Selling Direct? Update Supplier Strategy

The initial results for Black Friday and Cyber Monday show impressive gains in both online and brick-and-mortar holiday sales. But these increases are having different effects on each channel, even when the sales are by two different divisions of the same retailer.

The traditional supply chain has become a well-known quantity for most retailers that purchase their goods from suppliers and deliver them through physical stores. These retailers certainly need to deal with complexities to have the right goods on their shelves when shoppers want to purchase them. For that reason, planning and forecasting has become a science, and both retailers and suppliers pay a lot of attention to it.

The planning for holiday sales season and Black Friday in particular is a source of activity months in advance. Accurate predictions can lead to highly successful sales. Of course, predictions that miss the mark can lead just as easily to disastrous results if shoppers can't find the items they want.

Online sales would seem to bypass those issues. Customers place their orders while viewing images and descriptions of products, and they expect their purchases to be delivered to their door. Never needing to touch the actual merchandise is a huge burden removed from retailers. At the same time, the responsibility of predicting sales and managing deliveries shifts back to the suppliers that pack and ship directly to the consumer.

Though this may seem simple, retailers and their suppliers may find this direct sales approach significantly more complex than brick-and-mortar sales. Of course, online retailers like {complink 11480| Inc.} already have the direct-to-shopper model figured out. But the supply chain is so different that some retailers put their online and physical store sales in completely different organizations.

Here's a quick list of the issues that need to be dealt with differently when retailers sell their suppliers' products using a direct shipping method:

  • Determine whether the product is in stock, and provide feedback to the customer.
  • Route the order to the supplier or suppliers (if multiple suppliers are involved in a single order).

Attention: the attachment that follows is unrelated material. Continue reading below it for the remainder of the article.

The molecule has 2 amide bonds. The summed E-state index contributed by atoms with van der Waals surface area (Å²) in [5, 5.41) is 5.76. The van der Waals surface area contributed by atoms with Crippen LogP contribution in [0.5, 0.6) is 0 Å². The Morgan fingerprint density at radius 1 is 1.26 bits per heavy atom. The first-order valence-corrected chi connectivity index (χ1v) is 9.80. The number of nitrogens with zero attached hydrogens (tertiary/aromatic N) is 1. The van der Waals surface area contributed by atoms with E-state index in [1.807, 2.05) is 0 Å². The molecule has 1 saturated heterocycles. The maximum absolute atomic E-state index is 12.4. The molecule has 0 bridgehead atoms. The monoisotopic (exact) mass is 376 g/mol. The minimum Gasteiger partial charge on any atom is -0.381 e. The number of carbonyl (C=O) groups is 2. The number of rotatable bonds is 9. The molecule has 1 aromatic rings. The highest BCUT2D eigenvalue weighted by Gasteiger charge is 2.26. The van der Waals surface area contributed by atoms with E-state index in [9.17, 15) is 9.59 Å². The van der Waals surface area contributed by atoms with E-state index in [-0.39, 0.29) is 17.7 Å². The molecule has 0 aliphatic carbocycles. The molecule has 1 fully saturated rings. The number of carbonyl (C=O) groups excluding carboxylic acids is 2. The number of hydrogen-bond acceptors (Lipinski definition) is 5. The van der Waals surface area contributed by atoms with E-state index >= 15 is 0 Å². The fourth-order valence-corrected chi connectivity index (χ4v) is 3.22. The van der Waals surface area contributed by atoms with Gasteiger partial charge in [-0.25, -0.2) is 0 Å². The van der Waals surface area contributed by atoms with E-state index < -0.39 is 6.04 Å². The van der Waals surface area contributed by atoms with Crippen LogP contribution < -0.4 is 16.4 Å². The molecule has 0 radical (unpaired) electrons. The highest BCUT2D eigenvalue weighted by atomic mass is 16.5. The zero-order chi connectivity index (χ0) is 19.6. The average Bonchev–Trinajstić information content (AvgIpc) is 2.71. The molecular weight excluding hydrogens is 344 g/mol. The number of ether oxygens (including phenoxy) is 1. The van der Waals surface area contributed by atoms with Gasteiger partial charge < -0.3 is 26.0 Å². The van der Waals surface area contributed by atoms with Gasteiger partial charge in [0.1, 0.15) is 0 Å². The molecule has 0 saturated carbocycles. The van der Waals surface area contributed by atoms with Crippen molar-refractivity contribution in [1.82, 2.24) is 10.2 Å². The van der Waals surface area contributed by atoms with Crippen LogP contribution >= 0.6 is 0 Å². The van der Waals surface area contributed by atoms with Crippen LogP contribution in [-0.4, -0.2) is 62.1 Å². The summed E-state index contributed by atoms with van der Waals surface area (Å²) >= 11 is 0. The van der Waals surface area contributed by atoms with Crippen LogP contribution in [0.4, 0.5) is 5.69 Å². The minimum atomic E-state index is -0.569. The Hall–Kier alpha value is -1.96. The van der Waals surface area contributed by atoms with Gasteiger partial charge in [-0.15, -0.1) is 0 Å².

• Get feedback on order receipt.
  • Allow for order modification or cancellation by the customer.
  • Advise the supplier about an order modification or cancellation.
  • Package the order in retailer-identity packaging.
  • Include retailer promotional materials.
  • Produce retailer-branded shipping labels.
  • Ship the order by the retailer's shipping method.
  • Provide return order processing.

All these tasks are handled by people in the retail store environment but must be automated for online orders. The activity generated this last Cyber Monday in particular shows these functions are being integrated into a comprehensive system. At the heart of much of the back-end processing is some form of EDI (electronic data interchange) that provides standardization to the formatting and processing of orders and the documents they spawn.

The same EDI that enables the complex direct-to-customer order processing is an extension of the EDI systems that process orders between retailers and suppliers for brick-and-mortar environments, but with the necessary changes to accommodate the additional functions.

13 comments on “Selling Direct? Update Supplier Strategy

  1. bolaji ojo
    December 5, 2011

    Scott, You examined this subject from the angle of manufacturers of finished devices and retailers. As you pointed out, a different supply chain strategy might be required for dealing with direct sales. As these companies update their strategies, they also must content with changes at their own suppliers. I assume suppliers too would have to modify their systems to accommodate the new demands. What do you expect will happen at the component suppliers in response to this situation?

    December 5, 2011

    One of the biggest hurdles retailers face with direct sales is the returns process in that customes dread having to return a product anywhere else except a brick and mortar store.  Some retailers are very slick at this and I imagine do very well as a result.

  3. Scott Koegler
    December 5, 2011